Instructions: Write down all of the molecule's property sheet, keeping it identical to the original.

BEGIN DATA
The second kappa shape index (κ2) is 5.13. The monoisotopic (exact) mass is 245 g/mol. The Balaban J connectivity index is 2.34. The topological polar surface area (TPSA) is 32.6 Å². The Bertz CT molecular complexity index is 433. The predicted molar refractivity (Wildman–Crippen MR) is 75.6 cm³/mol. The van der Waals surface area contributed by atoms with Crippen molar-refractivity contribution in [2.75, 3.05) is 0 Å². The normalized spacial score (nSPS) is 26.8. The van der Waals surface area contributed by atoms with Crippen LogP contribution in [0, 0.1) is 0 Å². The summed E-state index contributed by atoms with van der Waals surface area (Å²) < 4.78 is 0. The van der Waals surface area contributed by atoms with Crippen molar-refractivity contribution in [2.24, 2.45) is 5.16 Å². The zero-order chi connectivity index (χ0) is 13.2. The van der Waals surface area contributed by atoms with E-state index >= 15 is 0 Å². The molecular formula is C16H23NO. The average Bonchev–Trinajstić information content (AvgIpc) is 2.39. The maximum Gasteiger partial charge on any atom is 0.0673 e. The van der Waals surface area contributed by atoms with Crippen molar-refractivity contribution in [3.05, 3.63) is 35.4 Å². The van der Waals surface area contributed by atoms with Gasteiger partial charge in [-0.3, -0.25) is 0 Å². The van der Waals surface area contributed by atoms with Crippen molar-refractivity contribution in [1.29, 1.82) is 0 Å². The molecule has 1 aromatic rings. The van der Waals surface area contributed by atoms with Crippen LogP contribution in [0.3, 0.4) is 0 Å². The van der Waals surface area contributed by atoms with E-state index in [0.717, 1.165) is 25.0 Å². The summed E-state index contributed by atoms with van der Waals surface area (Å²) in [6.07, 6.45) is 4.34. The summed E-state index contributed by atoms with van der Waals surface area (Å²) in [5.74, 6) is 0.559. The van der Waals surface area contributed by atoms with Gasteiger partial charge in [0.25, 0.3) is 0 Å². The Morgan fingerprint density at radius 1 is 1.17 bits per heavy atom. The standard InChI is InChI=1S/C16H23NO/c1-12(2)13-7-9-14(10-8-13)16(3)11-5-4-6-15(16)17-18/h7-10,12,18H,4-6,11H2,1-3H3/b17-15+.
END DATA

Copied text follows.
The second kappa shape index (κ2) is 5.13. The monoisotopic (exact) mass is 245 g/mol. The Balaban J connectivity index is 2.34. The topological polar surface area (TPSA) is 32.6 Å². The Bertz CT molecular complexity index is 433. The predicted molar refractivity (Wildman–Crippen MR) is 75.6 cm³/mol. The van der Waals surface area contributed by atoms with Crippen molar-refractivity contribution in [2.75, 3.05) is 0 Å². The normalized spacial score (nSPS) is 26.8. The van der Waals surface area contributed by atoms with Crippen LogP contribution in [0, 0.1) is 0 Å². The summed E-state index contributed by atoms with van der Waals surface area (Å²) < 4.78 is 0. The van der Waals surface area contributed by atoms with Crippen molar-refractivity contribution in [2.24, 2.45) is 5.16 Å². The zero-order chi connectivity index (χ0) is 13.2. The van der Waals surface area contributed by atoms with E-state index >= 15 is 0 Å². The molecular formula is C16H23NO. The average Bonchev–Trinajstić information content (AvgIpc) is 2.39. The maximum Gasteiger partial charge on any atom is 0.0673 e. The van der Waals surface area contributed by atoms with Crippen molar-refractivity contribution in [3.05, 3.63) is 35.4 Å². The van der Waals surface area contributed by atoms with Gasteiger partial charge in [-0.3, -0.25) is 0 Å². The van der Waals surface area contributed by atoms with Crippen molar-refractivity contribution in [1.29, 1.82) is 0 Å². The molecule has 1 aromatic rings. The van der Waals surface area contributed by atoms with Crippen LogP contribution in [0.3, 0.4) is 0 Å². The van der Waals surface area contributed by atoms with E-state index in [0.717, 1.165) is 25.0 Å². The summed E-state index contributed by atoms with van der Waals surface area (Å²) in [6.07, 6.45) is 4.34. The summed E-state index contributed by atoms with van der Waals surface area (Å²) in [5.74, 6) is 0.559. The van der Waals surface area contributed by atoms with Gasteiger partial charge in [0.25, 0.3) is 0 Å². The Morgan fingerprint density at radius 1 is 1.17 bits per heavy atom. The standard InChI is InChI=1S/C16H23NO/c1-12(2)13-7-9-14(10-8-13)16(3)11-5-4-6-15(16)17-18/h7-10,12,18H,4-6,11H2,1-3H3/b17-15+.